For more than 40 years, John Etgen had searched for his biological family, hoping that he might one day meet his mother and siblings.
Thousands of miles away from Etgen's Nebraska home, the Haffords and Kinneys spent years poring through birth records in Maine and even considered visiting a tombstone in Michigan in search of the brother they didn't know they had until an aunt's discovery in the 1980s.
A few clicks on a computer and an inquiring phone call last month led Etgen to finally connect with his long-lost siblings.
In a moment 60 years in the making, two of his brothers, Sam and Bob Hafford, tearfully embraced Etgen after meeting face-to-face for the first time at the Portland airport in Maine on April 25.
"It was incredible,'' Etgen told TODAY. "Usually I'm not a crier, but I'll tell you what, it was something. It was like we knew each other forever."
Though Etgen, 66, found out that his biological mother passed away in 1996, he was overjoyed to meet the siblings he had long been searching for. NBC affiliate WCSH was the first to report his story.
Etgen and his wife of 45 years, Jodene, stayed in Maine for a week to get to know his family.
Sam and Bob Hafford both live in Maine, while his eldest brother, Everett Kinney, traveled from his home in Florida for the meetup.
His sister, Charlene Kinney, made the trip from her home in upstate New York.
"We all thought this would never happen," Etgen said. "To think that one little click on the computer was able to do this is unbelievable. I'm just so happy that I'm still in a daze."
Etgen learned he was adopted after he graduated high school.
The only information he had about his mother was her name, Gertrude Cropley Kinney.
Last month, he had his daughter, Jessica Hartl, 34, type it into Facebook.
The search led Hartl a family reunion page and a Sam Hafford in Bremen, Maine.
"I was sleeping when we got the call at 9 o'clock (on April 20) from Jack's daughter, asking if I have a mother named Gertrude Copley Kinney,'' Sam Hafford told TODAY.
"When he got on the phone and I realized it was my brother, the emotions are such that you can't explain them. You just stop, break down and cry. It's an emotional ride like I've never been on."
Two weeks after that phone call, Etgen was on a flight to the Northeast.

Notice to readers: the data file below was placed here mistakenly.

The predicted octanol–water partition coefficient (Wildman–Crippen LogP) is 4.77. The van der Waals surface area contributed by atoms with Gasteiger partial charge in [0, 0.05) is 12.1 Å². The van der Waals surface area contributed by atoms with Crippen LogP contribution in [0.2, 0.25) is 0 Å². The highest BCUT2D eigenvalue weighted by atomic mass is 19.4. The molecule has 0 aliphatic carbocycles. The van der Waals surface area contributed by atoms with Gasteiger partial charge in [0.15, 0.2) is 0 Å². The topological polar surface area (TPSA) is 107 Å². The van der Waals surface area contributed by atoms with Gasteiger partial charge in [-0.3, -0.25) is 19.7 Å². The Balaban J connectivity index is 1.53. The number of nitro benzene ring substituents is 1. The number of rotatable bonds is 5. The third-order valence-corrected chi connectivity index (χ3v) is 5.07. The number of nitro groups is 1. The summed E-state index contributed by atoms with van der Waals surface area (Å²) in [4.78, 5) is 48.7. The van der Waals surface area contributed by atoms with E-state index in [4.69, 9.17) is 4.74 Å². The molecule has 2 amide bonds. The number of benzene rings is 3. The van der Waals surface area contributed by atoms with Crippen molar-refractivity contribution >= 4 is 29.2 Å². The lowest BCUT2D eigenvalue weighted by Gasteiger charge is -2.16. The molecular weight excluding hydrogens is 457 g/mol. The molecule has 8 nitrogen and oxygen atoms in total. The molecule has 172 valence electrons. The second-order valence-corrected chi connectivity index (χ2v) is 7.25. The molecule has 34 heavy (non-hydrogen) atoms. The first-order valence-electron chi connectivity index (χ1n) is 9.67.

"My friends were asking me, 'Weren't you kind of afraid to go that far and meet people you never met before?''' Jodene Etgen told TODAY.
"It never entered my mind. I had spoken to Everett on the phone and Jack had talked to Sam, and they sounded like such awesome people."
"It was an instant bond,'' Hafford said. "We even found out we share little quirky things, like we both like our burgers with no cheese on them. It's just been amazing."
Etgen's mother was 25 when she gave birth to him at a hospital in Danforth, Maine, in 1949.
Her first husband had died and she was unemployed and struggling to raise two other children in a rural town.
A nurse convinced her to give her baby boy up for adoption to a friend of the nurse's in Detroit, according to Hafford.
"He really didn't talk a lot about it, but I think that's kind of a man thing,'' Jodene said. "I think deep inside his heart, there was a hole. I've never seen him cry so much since he found them."
After being sent to Detroit to live with his adoptive parents, who have both since passed away, Etgen grew up in Whittier, California.
Meanwhile, his mother remarried and had six more children, raising a family of five girls and three boys.
Etgen grew up as an only child but now is part of a large family, with four children and 14 grandchildren of his own.
"There's no regret in not growing up together,'' Hafford said. "Jack's had a great life with a great family. He had more opportunities than we had growing up in rural Maine, so we're a little jealous of Jack."
The joyous meeting came after a difficult time for the family.
Four of the sisters have died, including three in the past year.
The four siblings on the East Coast now plan to visit Etgen at his home in Tilden, Nebraska, in June.
They also gave Etgen the special gift: Their mother's ring, featuring birth stones of the eight children.
They told him to add one for himself.
"It's one of those stories you read about in a book or see on TV, and we're living it,'' Hafford said. "We lost four sisters, but we gained a brother."
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